MMR vaccine—worries are not justified

    My favorite part of the second one is:

    A few years after MMR was introduced, several vaccines were in use from different vaccine manufacturers. It became clear that two MMR vaccines containing a particular type of mumps virus, Urabe, were causing a small increased risk of meningitis.29 This was carefully investigated and these MMR vaccines were withdrawn. However, some children having the separate vaccines have been given the Urabe single mumps vaccine.

  42. #42 Th1Th2bot
    November 23, 2011

    This almost always the recurring theme.

    Now despite your fallacious argument is a particular disease causing. Ah, you should: I am know which controversy as something not true to humans. See if you’re saying?

    First, because dumb doctors would be stopped, it burns; when you’re not surprising to make a straw, you want to cover their previous infection promoters. Straw man fiasco: direct the answer, this world, that. Is something is with poor health in vaccines since as to wonder people; were deliberately ignored the day.

    You then, I see, that’s baby must be set in a better and died from fire.

  43. #43 Th1Th2
    November 23, 2011

    If Orac is not a crank, he would define what herd immunity is. Of course, he can’t because he’s fearful of being rejected.

    Just post your links Orac and I will challenge that with “viciousness and gusto”. Well?

  44. #44 lilady
    November 23, 2011

    @ missmayinga: We have had many discussions about Thingy’s “problems”.

    It lays claim to having “espertise” in immunology, vaccine-preventable diseases and medical epidemiology, because of an “imaginary” career as a licensed medical professional.

    When questioned about (1) its education,(2) its professional licenses and (3)its job within the health care professions…it finally responded to (1) and (2); it stated “it is none of your business”. Its response to (3) was “I am ‘involved’ in health care”.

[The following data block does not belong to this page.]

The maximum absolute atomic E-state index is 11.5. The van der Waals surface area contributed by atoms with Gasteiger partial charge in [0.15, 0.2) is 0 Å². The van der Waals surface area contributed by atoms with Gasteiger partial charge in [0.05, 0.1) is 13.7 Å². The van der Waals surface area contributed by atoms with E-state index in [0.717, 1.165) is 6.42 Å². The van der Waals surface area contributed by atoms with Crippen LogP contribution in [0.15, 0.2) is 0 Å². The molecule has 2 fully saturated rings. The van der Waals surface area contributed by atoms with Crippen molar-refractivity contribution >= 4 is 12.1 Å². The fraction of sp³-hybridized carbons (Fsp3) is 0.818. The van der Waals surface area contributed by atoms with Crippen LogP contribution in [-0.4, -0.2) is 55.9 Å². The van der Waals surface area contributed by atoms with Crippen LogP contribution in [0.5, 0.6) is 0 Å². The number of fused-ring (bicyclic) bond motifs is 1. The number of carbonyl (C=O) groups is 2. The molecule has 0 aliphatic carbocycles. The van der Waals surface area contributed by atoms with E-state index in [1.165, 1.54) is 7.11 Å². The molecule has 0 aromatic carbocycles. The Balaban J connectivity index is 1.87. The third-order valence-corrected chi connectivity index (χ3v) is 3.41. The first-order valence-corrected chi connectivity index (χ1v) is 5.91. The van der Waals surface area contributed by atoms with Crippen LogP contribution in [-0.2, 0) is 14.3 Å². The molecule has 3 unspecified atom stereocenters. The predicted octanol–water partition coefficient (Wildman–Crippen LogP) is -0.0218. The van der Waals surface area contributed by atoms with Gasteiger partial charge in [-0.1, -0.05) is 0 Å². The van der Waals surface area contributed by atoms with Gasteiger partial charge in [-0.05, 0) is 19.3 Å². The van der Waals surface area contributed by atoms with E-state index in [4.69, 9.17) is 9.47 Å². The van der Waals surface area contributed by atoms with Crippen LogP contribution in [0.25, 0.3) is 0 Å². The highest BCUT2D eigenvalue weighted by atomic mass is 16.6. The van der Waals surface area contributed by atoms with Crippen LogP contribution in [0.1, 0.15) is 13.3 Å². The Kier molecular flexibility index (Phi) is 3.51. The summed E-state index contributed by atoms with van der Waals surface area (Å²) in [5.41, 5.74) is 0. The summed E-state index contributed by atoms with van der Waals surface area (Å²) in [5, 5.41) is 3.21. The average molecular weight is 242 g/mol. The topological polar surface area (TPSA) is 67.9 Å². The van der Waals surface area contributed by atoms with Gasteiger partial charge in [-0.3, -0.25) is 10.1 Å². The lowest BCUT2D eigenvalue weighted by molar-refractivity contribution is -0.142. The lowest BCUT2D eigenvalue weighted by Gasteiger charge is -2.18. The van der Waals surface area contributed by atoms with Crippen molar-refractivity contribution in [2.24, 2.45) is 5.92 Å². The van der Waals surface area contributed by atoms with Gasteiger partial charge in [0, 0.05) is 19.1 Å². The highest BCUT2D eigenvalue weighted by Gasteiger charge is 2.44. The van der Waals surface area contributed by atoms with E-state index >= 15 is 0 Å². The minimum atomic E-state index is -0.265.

As you can well imagine, those responses led to a spate of comments from the “regulars” here.

    The consensus about Thingy is that:

    It has no education.

    It has no licensing in the health care professions.

    It has no job whatsoever…or “may” have a menial job “somewhere”…although its obvious deranged thinking processes seem to preclude any gainful employment.

    It enjoys trolling and is in thrall with any engagement from other posters at R.I.

    Its “involvement in health care” probably consists of the time it cycles in and out of the mental health system. With the arrival of cooler weather, Thingy will be “in” custodial care provided by the mental health system, for a longer length of time.

    It may be a case of brain burnout from street drugs or organic brain disorder…or plain old sh** for brains.

    Please do not feed the nasty delusional disease-promoting, health-care-professional-wannabe troll.

  45. #45 Th1Th2
    November 23, 2011

    If that’s true, then at the very least you have to admit that the child’s condition was not harmless, and required attention from a doctor.

    A simple cold does not warrant 20 doctors. Stupidity kills.

  46. #46 lilady
    November 23, 2011

    Please do not feed the nasty delusional disease-promoting, health-care-professional-wannabe troll.

  47. #47 Andrew
    November 23, 2011

    theQuack writes “I agree. This is also very much true for Orac as well”

    Wakefield carefully hides from people who ask awkward questions; Orac invites people with questions to his blog, and does not ban even those most devoted to mistreating children.

  48. #48 The Very Reverend Battleaxe of Knowledge
    November 23, 2011